Wind Power News: Maine
These news and opinion items are gathered by National Wind Watch to help keep readers informed about developments related to industrial wind energy. They are the products of the organizations or individuals noted and do not necessarily reflect the opinions of National Wind Watch.
CLIFTON, Maine – It’s been five months since a wind farm opened on Pisgah Mountain following seven years of planning, several lawsuits, at least seven townwide votes and fear over noise and bird fatalities. But since the turbines went online on Dec. 17., no one has complained. “There has not been one complaint. Not one loud noise complaint, and not one bird kill,” said developer Paul Fuller. Debbie Hodgins, administrative assistant at the Town Office confirmed that no one has filed . . .
GREENWOOD – Voters will decide at a special town meeting Wednesday, April 19, whether to buy a new plow truck, pay for a townwide property revaluation and enact a wind development moratorium ordinance. The meeting will begin at 6:30 p.m. at the American Legion Hall next to the Town Office on Gore Road. The warrant articles ask voters to appropriate up to $165,000 from the Highway Equipment Reserve Account to purchase a 2018 plow truck, and up to $75,000 from the . . .
Maine Superior Court Justice Michaela Murphy on Friday denied motions filed by First Wind Holdings LLC and its four subsidiaries in response to last fall’s $13.6 million verdict in favor of the Eastern Maine Electric Cooperative. In a news release announcing the decision, the cooperative’s lead trial lawyer, Sigmund Schutz of the Preti Flaherty LLP law firm, said Murphy “upheld the jury’s verdict that the defendants [First Wind] had acted in bad faith.” Friday’s ruling upholds the November 2016 verdict . . .
ORONO, Maine – Maine’s floating wind power advocates are sounding the alarm over legislation that would push a two-turbine test site farther away from Monhegan Island, saying that the shift would sink the decade-long push to draw power from the untapped Gulf of Maine winds. The bill, introduced by Sen. Dana Dow, R-Lincoln, would bar wind turbines within 10 miles of Monhegan Island. “If we had to move this site now, everything is gone – the investments disappear,” said Habib Dagher, director . . .
I am writing in response to George Smith’s April 5 column, “Mining is not Maine’s future”). I agree that Maine’s brook trout are more valuable than gold – we are one of the few states that still have native brook trout. Yes, blasting away our mountains to mine the precious metals that are searched for, also releases the toxic metals that do destroy our environment and fisheries with the runoff that Smith mentions. Smith is an advocate for renewable energy as . . .
A multimillion-dollar subsidy that Maine electric customers pay to encourage the use of renewable power is up for review in the Legislature next week and there are likely to be differing views on its value and its future. Even advocates agree that the Renewable Portfolio Standard, first enacted 18 years ago and updated in 2006, needs a tuneup and isn’t working as intended. But as with many energy issues, it may be hard to find common ground among Democrats, Republicans . . .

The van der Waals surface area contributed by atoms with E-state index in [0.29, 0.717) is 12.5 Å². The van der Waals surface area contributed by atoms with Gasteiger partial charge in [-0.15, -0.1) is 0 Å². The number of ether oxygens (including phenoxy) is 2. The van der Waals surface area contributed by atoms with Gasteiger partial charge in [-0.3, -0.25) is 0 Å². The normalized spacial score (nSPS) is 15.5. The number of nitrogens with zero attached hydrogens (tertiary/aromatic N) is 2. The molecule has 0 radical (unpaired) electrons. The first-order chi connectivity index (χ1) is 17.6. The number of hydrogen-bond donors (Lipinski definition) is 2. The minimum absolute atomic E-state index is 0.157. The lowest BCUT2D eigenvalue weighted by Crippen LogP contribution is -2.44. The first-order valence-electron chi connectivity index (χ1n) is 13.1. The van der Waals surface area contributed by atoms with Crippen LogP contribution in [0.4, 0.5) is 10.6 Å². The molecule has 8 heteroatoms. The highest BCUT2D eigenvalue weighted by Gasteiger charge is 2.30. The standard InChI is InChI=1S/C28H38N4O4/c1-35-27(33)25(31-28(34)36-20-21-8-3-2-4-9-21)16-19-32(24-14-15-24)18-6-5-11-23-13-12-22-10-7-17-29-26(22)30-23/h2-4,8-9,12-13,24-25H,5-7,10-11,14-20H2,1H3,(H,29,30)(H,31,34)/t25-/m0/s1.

A bill aimed at moving a wind energy test site farther from Monhegan Island would have the practical effect of ending Maine’s bid to build the country’s first commercial-size, floating wind turbines, according to a federal Department of Energy official. “If it moved, it would kill the project,” Walt Musial, offshore wind program manager at the National Renewable Energy Laboratory in Golden, Colorado, told the Portland Press Herald. “This is a unique site. If they had to start over, it . . .
Maine Gov. Paul LePage, in a recent weekly message, outlined reasons why Mainers pay such high energy costs. According to the governor, Maine’s electricity prices are among the highest in the nation, ranking 11 in states with the highest rates. LePage said, “When you see your electricity bill, you should know that rates are artificially high.” This, LePage said, is due to subsidies and something called “stranded costs.” In common parlance, this means that the reason our electricity rates are . . .
New England states have considered imposing economywide carbon fees before, but this year’s efforts have taken on a sense of urgency with an administration in Washington that is rolling back policies to control power-sector greenhouse gas emissions. The states already attack greenhouse gases as members of the Regional Greenhouse Gas Initiative (RGGI), a cap-and-trade program for buying and selling pollution credits aimed at ratcheting down emissions across New England and in New York, Delaware and Maryland. Renewed legislative efforts recognize . . .
PORTLAND, Maine – Wind power opponents near Moosehead Lake are worried that Massachusetts interests are going to despoil their landscape, 164 years after Bay Stater Henry David Thoreau trundled his famous nature-praising pen through Maine’s North Woods. Massachusetts on Friday issued a massive request for clean power proposals that could help the state meet its goal of reducing its electrical system’s impact on global warming. By 2020, the state aims to cut greenhouse gas emissions from electricity generation to 25 percent . . .